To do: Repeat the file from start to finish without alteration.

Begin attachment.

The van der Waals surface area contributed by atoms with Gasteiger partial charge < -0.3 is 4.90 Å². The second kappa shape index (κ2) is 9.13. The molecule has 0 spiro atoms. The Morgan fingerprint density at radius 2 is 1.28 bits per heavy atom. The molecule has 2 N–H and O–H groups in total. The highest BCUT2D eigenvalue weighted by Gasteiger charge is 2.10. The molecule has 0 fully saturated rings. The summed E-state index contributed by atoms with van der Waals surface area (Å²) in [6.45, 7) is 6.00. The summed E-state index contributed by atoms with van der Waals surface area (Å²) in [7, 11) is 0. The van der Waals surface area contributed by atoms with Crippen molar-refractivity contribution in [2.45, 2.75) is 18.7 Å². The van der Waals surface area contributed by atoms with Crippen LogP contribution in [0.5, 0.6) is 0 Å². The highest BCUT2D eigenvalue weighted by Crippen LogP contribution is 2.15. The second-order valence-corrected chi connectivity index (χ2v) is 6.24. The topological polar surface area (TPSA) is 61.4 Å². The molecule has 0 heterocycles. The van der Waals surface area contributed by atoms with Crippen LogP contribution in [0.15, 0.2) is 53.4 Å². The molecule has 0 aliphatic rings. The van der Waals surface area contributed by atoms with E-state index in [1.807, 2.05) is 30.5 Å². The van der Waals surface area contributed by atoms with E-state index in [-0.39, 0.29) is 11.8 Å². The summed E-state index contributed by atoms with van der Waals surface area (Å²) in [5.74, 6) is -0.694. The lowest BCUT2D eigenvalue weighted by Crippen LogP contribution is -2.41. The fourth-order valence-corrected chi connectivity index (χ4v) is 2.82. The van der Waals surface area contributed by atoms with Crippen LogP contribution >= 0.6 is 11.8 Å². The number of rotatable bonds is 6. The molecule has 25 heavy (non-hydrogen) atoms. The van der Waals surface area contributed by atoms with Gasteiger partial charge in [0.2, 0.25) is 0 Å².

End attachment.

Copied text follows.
The van der Waals surface area contributed by atoms with Gasteiger partial charge < -0.3 is 4.90 Å². The second kappa shape index (κ2) is 9.13. The molecule has 0 spiro atoms. The Morgan fingerprint density at radius 2 is 1.28 bits per heavy atom. The molecule has 2 N–H and O–H groups in total. The highest BCUT2D eigenvalue weighted by Gasteiger charge is 2.10. The molecule has 0 fully saturated rings. The summed E-state index contributed by atoms with van der Waals surface area (Å²) in [6.45, 7) is 6.00. The summed E-state index contributed by atoms with van der Waals surface area (Å²) in [7, 11) is 0. The van der Waals surface area contributed by atoms with Crippen molar-refractivity contribution in [2.45, 2.75) is 18.7 Å². The van der Waals surface area contributed by atoms with Crippen LogP contribution in [0.5, 0.6) is 0 Å². The highest BCUT2D eigenvalue weighted by Crippen LogP contribution is 2.15. The second-order valence-corrected chi connectivity index (χ2v) is 6.24. The topological polar surface area (TPSA) is 61.4 Å². The molecule has 0 heterocycles. The van der Waals surface area contributed by atoms with Crippen LogP contribution in [0.15, 0.2) is 53.4 Å². The molecule has 0 aliphatic rings. The van der Waals surface area contributed by atoms with E-state index in [1.807, 2.05) is 30.5 Å². The van der Waals surface area contributed by atoms with E-state index in [-0.39, 0.29) is 11.8 Å². The summed E-state index contributed by atoms with van der Waals surface area (Å²) in [5.74, 6) is -0.694. The lowest BCUT2D eigenvalue weighted by Crippen LogP contribution is -2.41. The fourth-order valence-corrected chi connectivity index (χ4v) is 2.82. The van der Waals surface area contributed by atoms with Crippen LogP contribution >= 0.6 is 11.8 Å². The number of rotatable bonds is 6. The molecule has 25 heavy (non-hydrogen) atoms. The van der Waals surface area contributed by atoms with Gasteiger partial charge in [0.2, 0.25) is 0 Å².